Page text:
Thứ Bảy, 9 tháng 8, 2014

It"s all in the delivery

Today, we take the constant and relentless flow of sports news at real time for granted. In the not-so-distant past, match reports or analyses of huge sporting events would reach our shores days or even months later. TODAY senior correspondent Ian De Cotta ( looks back at how the way sports junkies get their fix has changed dramatically over the past half a century or so.



The fifties and sixties


In the mid-20th century, Singapore had a vibrant sports scene and radio and newspapers were the primary sources of information.

Using telephones, reporters fed their organisations essential parts of the stories first to flash as news bulletins. But mostly, the radio or newspaper companies relied on dependable news agencies, equipped with the latest telex machines, to wire them the latest stories as they developed.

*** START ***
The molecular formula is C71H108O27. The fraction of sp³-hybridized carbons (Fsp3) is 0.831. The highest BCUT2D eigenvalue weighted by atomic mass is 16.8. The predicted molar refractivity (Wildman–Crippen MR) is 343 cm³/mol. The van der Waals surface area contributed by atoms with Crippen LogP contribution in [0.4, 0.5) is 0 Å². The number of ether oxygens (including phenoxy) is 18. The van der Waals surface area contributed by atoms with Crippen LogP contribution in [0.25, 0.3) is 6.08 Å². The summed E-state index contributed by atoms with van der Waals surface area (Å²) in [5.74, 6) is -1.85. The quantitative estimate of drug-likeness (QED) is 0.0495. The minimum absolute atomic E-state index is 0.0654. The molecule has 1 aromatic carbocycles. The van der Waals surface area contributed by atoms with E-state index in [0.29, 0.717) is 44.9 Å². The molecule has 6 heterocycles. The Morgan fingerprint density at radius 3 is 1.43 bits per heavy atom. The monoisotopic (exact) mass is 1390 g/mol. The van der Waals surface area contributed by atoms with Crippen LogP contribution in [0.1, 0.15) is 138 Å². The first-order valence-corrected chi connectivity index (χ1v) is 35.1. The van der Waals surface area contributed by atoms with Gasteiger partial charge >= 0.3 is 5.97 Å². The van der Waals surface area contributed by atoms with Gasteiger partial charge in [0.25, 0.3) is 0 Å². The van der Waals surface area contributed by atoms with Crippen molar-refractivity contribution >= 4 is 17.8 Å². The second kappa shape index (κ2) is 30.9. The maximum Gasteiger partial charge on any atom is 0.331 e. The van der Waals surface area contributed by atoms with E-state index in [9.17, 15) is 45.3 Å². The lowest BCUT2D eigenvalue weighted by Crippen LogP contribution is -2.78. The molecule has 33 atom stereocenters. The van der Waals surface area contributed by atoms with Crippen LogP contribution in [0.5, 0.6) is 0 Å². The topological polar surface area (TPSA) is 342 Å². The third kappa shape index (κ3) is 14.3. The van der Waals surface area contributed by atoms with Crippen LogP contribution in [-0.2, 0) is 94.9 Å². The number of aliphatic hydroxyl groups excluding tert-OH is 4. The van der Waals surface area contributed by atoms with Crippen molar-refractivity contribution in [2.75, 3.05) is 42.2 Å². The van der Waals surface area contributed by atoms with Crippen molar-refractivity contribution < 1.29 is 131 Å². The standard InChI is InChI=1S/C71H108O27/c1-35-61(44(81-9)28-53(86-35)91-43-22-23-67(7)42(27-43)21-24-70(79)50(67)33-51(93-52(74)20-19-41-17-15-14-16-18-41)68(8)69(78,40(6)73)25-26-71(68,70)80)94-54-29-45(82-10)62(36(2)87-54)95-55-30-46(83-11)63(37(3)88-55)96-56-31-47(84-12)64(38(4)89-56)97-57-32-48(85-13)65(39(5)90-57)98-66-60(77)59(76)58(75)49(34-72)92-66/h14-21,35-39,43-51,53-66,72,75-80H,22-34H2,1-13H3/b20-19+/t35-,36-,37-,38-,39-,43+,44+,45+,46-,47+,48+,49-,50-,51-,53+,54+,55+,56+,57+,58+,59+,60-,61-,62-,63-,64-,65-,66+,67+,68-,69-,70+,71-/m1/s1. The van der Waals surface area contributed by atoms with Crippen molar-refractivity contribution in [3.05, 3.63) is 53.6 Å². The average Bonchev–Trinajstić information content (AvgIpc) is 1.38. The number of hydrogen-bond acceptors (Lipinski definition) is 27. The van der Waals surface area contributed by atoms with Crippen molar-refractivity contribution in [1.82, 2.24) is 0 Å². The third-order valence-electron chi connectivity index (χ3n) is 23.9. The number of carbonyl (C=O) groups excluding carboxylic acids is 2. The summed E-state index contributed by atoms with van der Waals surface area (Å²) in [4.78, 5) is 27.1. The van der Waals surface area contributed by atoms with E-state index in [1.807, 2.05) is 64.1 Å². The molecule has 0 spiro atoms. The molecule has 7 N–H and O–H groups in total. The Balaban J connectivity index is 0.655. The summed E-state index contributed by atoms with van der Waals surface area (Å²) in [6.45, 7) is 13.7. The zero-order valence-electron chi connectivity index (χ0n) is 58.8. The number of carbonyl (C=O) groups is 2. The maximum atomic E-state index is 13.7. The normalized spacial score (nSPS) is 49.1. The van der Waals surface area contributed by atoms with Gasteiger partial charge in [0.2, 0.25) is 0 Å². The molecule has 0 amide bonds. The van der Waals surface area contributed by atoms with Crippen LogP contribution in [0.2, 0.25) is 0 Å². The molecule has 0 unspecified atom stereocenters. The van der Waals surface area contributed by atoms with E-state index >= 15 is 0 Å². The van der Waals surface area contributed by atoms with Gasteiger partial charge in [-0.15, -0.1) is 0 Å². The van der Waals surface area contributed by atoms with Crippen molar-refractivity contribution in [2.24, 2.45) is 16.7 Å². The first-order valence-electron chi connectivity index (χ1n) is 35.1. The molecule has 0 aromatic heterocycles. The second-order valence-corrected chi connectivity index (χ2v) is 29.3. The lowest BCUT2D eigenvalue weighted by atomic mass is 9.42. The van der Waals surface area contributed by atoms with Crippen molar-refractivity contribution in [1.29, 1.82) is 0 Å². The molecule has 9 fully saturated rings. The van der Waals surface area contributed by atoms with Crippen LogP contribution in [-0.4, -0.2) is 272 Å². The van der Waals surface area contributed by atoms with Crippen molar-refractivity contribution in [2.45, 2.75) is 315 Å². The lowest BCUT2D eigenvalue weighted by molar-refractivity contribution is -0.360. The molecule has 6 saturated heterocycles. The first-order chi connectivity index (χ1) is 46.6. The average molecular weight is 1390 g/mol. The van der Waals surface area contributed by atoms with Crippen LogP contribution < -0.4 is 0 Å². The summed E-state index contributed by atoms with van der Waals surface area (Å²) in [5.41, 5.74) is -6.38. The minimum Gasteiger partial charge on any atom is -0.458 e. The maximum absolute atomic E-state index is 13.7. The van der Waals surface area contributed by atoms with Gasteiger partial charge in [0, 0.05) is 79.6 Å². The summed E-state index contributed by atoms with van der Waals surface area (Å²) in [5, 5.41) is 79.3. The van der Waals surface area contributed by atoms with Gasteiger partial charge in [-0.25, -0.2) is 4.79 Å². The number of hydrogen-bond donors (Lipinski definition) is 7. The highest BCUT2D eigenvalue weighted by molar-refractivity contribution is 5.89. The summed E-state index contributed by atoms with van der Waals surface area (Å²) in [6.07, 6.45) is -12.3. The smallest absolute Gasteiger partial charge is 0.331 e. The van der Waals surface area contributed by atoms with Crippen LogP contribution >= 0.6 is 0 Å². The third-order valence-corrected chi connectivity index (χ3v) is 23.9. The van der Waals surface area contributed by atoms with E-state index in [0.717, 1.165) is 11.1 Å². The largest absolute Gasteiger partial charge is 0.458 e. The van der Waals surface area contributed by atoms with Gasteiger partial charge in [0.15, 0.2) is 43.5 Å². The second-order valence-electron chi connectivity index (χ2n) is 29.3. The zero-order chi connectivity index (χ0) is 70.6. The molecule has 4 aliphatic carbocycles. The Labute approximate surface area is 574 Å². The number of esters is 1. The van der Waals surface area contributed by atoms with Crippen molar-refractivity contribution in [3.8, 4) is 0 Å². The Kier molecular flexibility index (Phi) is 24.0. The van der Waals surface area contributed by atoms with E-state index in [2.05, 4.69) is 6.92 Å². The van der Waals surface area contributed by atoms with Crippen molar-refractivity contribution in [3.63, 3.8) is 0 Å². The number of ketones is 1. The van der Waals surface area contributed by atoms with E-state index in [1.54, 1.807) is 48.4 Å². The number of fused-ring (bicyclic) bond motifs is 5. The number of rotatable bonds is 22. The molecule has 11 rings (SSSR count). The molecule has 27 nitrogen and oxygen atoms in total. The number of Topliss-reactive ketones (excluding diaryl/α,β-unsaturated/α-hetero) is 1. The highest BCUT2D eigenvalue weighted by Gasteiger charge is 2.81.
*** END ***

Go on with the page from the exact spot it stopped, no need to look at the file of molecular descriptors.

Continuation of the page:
When weightlifter Tan Howe Liang put Singapore on the global sports map after he won the Republic’s first Olympic medal — a silver at the 1960 Games in Rome — news reached home within hours. On the track, the exploits of sprinter Canagasabai Kunalan and long-distance queen Chee Swee Lee were and transmitted thousands of miles away to their compatriots at home.

Mr Kunalan recalled: “From 1964, the TV station would send a bus with the news team for TV broadcast parked outside the stadium for ‘live’ telecast of the meet and show it at night during the evening news; we would even record my race on tape if we could.”

But it was football that drew the most interest in Singapore. A buzz of excitement descended upon the country’s football fans in the early hours of Sunday, Aug 1, 1965, after the story broke earlier in the night on Radio Singapura that the Lions had beaten Selangor 3-1 in the 39th Malaya Cup at Kuala Lumpur’s Merdeka Stadium. It was a wrap-up news bulletin before the station closed at midnight and details were scarce.


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